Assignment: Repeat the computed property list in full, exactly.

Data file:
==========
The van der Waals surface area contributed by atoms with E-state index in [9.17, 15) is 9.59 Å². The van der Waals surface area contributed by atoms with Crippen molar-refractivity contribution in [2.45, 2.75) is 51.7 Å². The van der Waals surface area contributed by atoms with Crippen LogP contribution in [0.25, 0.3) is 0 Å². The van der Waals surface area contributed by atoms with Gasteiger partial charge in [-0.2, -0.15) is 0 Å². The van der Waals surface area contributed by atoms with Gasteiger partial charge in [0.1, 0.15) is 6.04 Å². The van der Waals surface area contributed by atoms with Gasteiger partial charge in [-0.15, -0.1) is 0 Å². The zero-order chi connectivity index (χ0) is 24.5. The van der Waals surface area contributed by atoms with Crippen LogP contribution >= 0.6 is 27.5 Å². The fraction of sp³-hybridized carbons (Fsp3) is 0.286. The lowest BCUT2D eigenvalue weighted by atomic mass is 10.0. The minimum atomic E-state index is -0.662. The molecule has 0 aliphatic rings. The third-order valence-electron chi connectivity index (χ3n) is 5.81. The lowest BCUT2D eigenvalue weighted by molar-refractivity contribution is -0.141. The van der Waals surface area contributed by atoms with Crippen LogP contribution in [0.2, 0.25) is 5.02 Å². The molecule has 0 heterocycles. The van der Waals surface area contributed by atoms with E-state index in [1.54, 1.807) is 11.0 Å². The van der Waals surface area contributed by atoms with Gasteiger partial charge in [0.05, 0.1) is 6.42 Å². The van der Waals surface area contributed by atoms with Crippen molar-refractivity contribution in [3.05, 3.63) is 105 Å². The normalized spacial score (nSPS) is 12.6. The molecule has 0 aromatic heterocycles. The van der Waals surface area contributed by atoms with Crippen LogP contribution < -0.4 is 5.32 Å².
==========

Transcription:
The van der Waals surface area contributed by atoms with E-state index in [9.17, 15) is 9.59 Å². The van der Waals surface area contributed by atoms with Crippen molar-refractivity contribution in [2.45, 2.75) is 51.7 Å². The van der Waals surface area contributed by atoms with Crippen LogP contribution in [0.25, 0.3) is 0 Å². The van der Waals surface area contributed by atoms with Gasteiger partial charge in [-0.2, -0.15) is 0 Å². The van der Waals surface area contributed by atoms with Gasteiger partial charge in [0.1, 0.15) is 6.04 Å². The van der Waals surface area contributed by atoms with Gasteiger partial charge in [-0.15, -0.1) is 0 Å². The zero-order chi connectivity index (χ0) is 24.5. The van der Waals surface area contributed by atoms with Crippen LogP contribution >= 0.6 is 27.5 Å². The fraction of sp³-hybridized carbons (Fsp3) is 0.286. The lowest BCUT2D eigenvalue weighted by atomic mass is 10.0. The minimum atomic E-state index is -0.662. The molecule has 0 aliphatic rings. The third-order valence-electron chi connectivity index (χ3n) is 5.81. The lowest BCUT2D eigenvalue weighted by molar-refractivity contribution is -0.141. The van der Waals surface area contributed by atoms with Crippen LogP contribution in [0.2, 0.25) is 5.02 Å². The molecule has 0 heterocycles. The van der Waals surface area contributed by atoms with E-state index in [1.54, 1.807) is 11.0 Å². The van der Waals surface area contributed by atoms with Gasteiger partial charge in [0.05, 0.1) is 6.42 Å². The van der Waals surface area contributed by atoms with Crippen molar-refractivity contribution in [3.05, 3.63) is 105 Å². The normalized spacial score (nSPS) is 12.6. The molecule has 0 aromatic heterocycles. The van der Waals surface area contributed by atoms with Crippen LogP contribution < -0.4 is 5.32 Å².